Recipes

Bake It, Don’t Fake It Recipe: Chocolate Hazelnut Cake

0 Comments 12 December 2013

chocolatecake_400Chocolate cake is the secret weapon for anyone with a sweet tooth. This rich recipe from Bake It, Don’t Fake It will wow your dessert recipient.

This cake is pure decadence. It’s the chocolate lover’s dream cake. This classic flavor profile of hazelnut and chocolate is as elegant as it is delicious.

Special equipment: 9-inch round cardboard cake circle, disposable piping bag, #8 star tip, 1 small offset metal spatula.

Makes one 9-inch layer cake

Cake

2 ounces (1/2 stick) unsalted butter
2 cups sugar
2 large eggs
2 tablespoons vanilla extract
1 3/4 cups + 1 tablespoon all-purpose flour
1 cup unsweetened cocoa powder
1/2 tablespoon baking soda
1/2 teaspoon + a pinch of baking powder
3/4 teaspoon salt
1 cup hot coffee
1/2 cup + 1 tablespoon buttermilk
1/2 cup + 1 tablespoon canola oil
1/2 cup sour cream

 

Filling

3 cups blanched hazelnuts
1/2 cup granulated sugar
1/2 cup water
2 tablespoons Frangelico or other hazelnut liqueur
Double recipe Ganache Filling (recipe follows)


Preheat the oven to 350°F. Line two 9 x 2-inch round cake pans with parchment paper and lightly coat with cooking spray.

In a stand mixer fitted with the paddle attachment, cream the butter and the sugar together until light and fluffy. Add the eggs, beating well after each addition. Beat in the vanilla.

In a medium bowl, whisk together the flour, cocoa, baking soda, baking powder, and salt. In a separate bowl, whisk together the coffee, buttermilk, oil, and sour cream.

Alternate adding the flour mixture and the buttermilk mixture to the butter-egg mixture, mixing until everything is combined.

Scrape the batter into the prepared pans and bake until the cake springs back to the touch, 20 to 35 minutes. Rotate the pans front to back halfway through. Remove the cakes from the oven, but leave the oven on. Let the cakes cool in the pans on a rack, then invert into the racks to cool completely.

While the cakes are cooling, spread the hazelnut nuts out in an even layer on a rimmed baking sheet and baked until toasted, 5 to 10 minutes. When cool enough to handle, roughly chop or crush the hazelnuts into pieces.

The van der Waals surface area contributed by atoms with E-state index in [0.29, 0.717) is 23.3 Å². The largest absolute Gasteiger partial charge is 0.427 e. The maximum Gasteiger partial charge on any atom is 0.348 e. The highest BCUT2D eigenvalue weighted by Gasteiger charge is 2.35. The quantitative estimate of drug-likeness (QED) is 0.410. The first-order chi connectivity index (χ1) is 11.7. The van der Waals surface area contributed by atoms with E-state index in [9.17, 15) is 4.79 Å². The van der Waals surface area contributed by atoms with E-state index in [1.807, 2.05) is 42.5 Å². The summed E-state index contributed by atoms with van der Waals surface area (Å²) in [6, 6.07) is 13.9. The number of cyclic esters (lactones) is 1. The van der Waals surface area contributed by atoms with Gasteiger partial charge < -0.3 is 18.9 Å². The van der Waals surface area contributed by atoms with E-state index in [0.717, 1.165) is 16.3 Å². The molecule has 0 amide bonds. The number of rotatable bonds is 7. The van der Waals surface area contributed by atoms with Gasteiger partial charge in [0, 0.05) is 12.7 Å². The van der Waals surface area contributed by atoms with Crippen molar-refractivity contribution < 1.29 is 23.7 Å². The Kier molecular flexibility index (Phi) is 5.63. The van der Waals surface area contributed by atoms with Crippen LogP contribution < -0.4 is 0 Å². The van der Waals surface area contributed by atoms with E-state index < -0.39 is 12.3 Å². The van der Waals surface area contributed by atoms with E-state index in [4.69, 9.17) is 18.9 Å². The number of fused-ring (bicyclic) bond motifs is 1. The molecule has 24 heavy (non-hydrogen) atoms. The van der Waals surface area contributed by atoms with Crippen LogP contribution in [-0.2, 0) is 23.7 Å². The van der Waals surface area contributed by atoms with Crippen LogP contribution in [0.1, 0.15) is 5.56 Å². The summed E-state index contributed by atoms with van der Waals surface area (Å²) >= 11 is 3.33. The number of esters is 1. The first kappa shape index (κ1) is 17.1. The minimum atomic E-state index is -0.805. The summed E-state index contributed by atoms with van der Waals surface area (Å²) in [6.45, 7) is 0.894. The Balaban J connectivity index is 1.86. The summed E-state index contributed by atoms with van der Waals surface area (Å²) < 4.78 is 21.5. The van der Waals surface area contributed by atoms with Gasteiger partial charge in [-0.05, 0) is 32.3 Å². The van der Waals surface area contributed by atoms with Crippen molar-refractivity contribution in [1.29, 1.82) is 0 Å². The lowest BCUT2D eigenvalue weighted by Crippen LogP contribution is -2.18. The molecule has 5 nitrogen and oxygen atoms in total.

In a small saucepan, combine the sugar, water, and Frangelico and bring to a boil to dissolve the sugar. Let the syrup cool to just warm or room temperature.

Place one cake layer on top of a 9-inch round cardboard cake circle. Using a pastry brush, brush the layer half of the hazelnut syrup, letting it soak in. Spread the cake with ganache about 1/2 inch thick and top with a second cake layer. Brush the layer with the remaining hazelnut syrup and top with 1/2 inch of ganache. Top with the final cake layer. Spread the cake with a thin layer of the ganache until smooth. Fill a pastry bag fitting with a #8 star tip and pipe rosettes (see “Decorating with Icing, page 000) around the entire cake. Top with the toasted hazelnuts.

Ganache Filling

A ganache is made by heating cream and chocolate together and emulsifying it while stirring. This is my basic recipe, however, don’t be fooled into thinking it’s easy—ganaches can be a bit temperamental (see Insider Tip). You can make a ganache well ahead, refrigerate it, and melt it down when you need it.

Makes about 4 cups

2 1/3 cups dark chocolate chips (about 18 ounces)
2 1/2 cups heavy cream

Place the chocolate chips in a heatproof bowl. In a small saucepan, bring the cream to a boil. Pour the hot cream over the chocolate. Let the mixture stand for 30 seconds, then stir the mixture until it comes together. Let the mixture stand at room temperature until it sets to a spreadable consistency or after about 1 hour. Slightly whisk it to thicken.

Insider Tip: Ganache Tricks

If your ganache starts to get too hard to work with, simply place a bowl over a pot of simmering water and melt a small amount of the ganache. Then stir the melted ganache back into the rest.

If the ganache separates, you can stir in a small amount of cold heavy cream until it comes back together.

Bake It, Don’t Fake It!

Bake It, Don’t Fake It!

Heather Bertinetti

Heather Bertinetti is the talented young pastry chef working her way through some of Manhattan’s most acclaimed restaurants. After graduating from the Culinary Institute of America with a degree in baking and pastry arts, Heather joined Gramercy Tavern and, just two years later, Per Se. She then went on to open and receive rave reviews at Alto, Convivio, Marea, and Osteria Morini. Heather has been lauded by The New York Times and The Wall Street Journal, and was named in Zagat's 2011 "30 under 30: New York's Hottest Up-and-Comers."

 

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